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I did wonder if the “raaah – raaah” thing in basketball happens only in school campuses and college basketball leagues?
You know, the one where, players are taught to become unselfish; where the coaches would say there is no “I” in “team” and the team comes first before the player; the one where there are no big money, contracts at stake.
It was my take that the 2008 Boston Celtics best exemplified this before this year. Then new-comer Kevin Garnett, easily the best player of that batch, deferred to Paul Pierce statistically. Pierce, in turn, handed over the leadership to the Big Ticket. These two shared the spotlight with another new team member Ray Allen and the trio allowed a young Rajon Rondo to control the team plays. It resulted to consecutive playoffs appearances, two finals appearances and a championship.
Then, the recently crowned 2017 NBA champions Golden State Warriors took this teamwork and unselfish thing to another stratosphere. Warriors majority owner Joe Lacob said it perfectly they were light years ahead of everybody else, even before they snagged Kevin Durant from free agency.
If one were to ask who or what was most responsible for the Warriors championship, you would point to?
This year’s Finals MVP Durant? Two-time MVP Stephen Curry? All-around guy Draymond Green? Steve Kerr and the coaching staff? The owners and the front office? Let’s not forget the bench!
Lacob said it best when he mentioned in an interview with ESPN’s First Take that it’s every little thing, not one big thing, (with every Warrior) paying attention to detail and trying to be great was the secret for his team’s success.
As great as Durant was this season, he is clearly not the sole reason for this championship. He just contributed to it. Ditto with Curry. Green is the same glue guy, no more, no less, and Klay Thompson is still half of the Splash Brothers.
Nor could one downplay what Andre Iguodala, Ian Clark, Shaun Livingston, David West, and Rookie Patrick McCaw chipped in coming off the bench.
That’s not it. Let me introduce to local followers of the Warriors or the NBA generally other factors you may not know yet that contributed to the Warriors success.
If you remember, before 2014, only a select few believed that if “live and die by the three point shot” is one’s philosophy, he cannot win an NBA championship.
Well, Kerr, well-known for hitting clutch treys with the Bulls and the Spurs, was one of them. He embraced the concept and allowed Curry and Thompson to be themselves, ones who loved firing all kinds of threes from all angles, and give them more freedom to shoot.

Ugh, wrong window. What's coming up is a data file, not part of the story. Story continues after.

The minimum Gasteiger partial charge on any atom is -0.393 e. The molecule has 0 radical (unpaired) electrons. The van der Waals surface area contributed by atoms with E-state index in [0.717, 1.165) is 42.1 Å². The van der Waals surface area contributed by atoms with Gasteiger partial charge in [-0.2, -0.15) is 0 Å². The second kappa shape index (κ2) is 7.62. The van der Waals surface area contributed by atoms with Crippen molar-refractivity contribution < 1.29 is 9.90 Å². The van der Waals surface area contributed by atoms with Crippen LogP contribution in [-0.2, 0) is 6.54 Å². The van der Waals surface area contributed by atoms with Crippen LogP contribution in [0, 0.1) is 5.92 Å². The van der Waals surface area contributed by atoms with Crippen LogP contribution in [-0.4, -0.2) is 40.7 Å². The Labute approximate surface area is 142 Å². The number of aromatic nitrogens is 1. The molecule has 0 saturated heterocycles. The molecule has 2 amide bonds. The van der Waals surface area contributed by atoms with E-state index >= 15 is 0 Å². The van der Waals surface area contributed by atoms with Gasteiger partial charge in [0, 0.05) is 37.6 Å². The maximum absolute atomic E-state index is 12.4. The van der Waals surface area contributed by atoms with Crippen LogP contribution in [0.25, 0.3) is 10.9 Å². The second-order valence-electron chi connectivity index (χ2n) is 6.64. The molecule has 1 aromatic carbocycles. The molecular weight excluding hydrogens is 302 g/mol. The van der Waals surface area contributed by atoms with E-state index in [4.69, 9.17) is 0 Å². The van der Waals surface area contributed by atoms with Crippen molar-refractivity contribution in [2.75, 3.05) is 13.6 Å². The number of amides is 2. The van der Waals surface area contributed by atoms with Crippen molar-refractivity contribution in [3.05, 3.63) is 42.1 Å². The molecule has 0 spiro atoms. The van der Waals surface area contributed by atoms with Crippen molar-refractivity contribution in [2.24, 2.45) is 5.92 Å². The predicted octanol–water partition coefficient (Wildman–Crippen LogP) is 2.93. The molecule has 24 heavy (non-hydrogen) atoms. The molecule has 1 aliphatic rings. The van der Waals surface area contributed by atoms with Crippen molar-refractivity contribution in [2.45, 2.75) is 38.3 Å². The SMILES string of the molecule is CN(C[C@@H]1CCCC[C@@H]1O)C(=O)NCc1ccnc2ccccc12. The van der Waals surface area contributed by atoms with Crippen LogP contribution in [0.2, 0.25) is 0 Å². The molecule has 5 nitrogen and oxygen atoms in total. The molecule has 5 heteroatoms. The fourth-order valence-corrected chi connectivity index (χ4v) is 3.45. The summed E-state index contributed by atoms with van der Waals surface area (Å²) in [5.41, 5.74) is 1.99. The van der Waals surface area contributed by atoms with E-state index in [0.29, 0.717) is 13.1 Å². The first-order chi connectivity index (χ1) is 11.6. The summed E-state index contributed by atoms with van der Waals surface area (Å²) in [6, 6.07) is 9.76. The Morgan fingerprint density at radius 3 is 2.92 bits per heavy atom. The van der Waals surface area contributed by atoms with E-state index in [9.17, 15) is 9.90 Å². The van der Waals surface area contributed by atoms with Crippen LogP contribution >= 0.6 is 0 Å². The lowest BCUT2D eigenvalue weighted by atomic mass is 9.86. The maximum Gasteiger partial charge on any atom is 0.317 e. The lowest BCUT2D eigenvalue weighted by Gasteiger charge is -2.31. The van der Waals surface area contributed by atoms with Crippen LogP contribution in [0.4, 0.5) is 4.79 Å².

Kerr also did a lot of convincing Iguodala to come off the bench in favor of Harrison Barnes, benching then starter and co-team captain David Lee when Green emerged as a better option at power forward, and emphasizing that while they are playing faster, defense is still a major component of a championship run.
All moves bore fruit.
Also unknown to many (folks here normally are just in for game action), the front office was critical in building this winning team. Management made a gamble when prior to the start of the 2012–13 season, it got Curry to agree to a four-year, $44 million, contract extension with the Warriors.
Many, myself included, considered the move too risky and may not be worth taking because of Curry just had surgery on his right ankle to repair torn ligaments that were caused by multiple sprains from the season before. It might tie up portion of the salary cap for an often-injured player.
It turned out to be a bargain because the league’s first unanimous MVP has the fourth highest payroll for the Warriors this year. Durant earned $26.5M, Thompson $16.7M, and Green $15.3. Iguodala’s is $11.1M.
Together with the coaching staff, they got rid of Bogut, Barnes, and Lee and managed to sign Durant mainly because of the Curry bargain to form today’s Fantastic Four.
Again, all moves bore fruit. The moves made them avoid overpaying Barnes, and got Durant in return to get the dynasty rolling.
Thing is, is the Warriors’ teamwork success a flash in a pan or will this strength in numbers last for, say, another five or so years?
There are some big decisions to be made. It has been reported that Jerry West, one of their front office honchos, is on his way to the Los Angeles Clippers. Stephen Curry is up for resigning after this championship and he is expected to be asking for a max deal. Durant has an opt-out clause, also after this season and would also likely command a max deal. They also had to decide whether to resign Shaun Livingston, Iguodala, David West, Ian Clark, Zaza Pachulia, JaVale McGee, James Michael McAdoo and Matt Barnes, who will all enter unrestricted free agency at season’s end.
I got a feeling the Warriors will get their acts right to insure that the later would be the end result.
By: ARMANDO M. BOLISLIS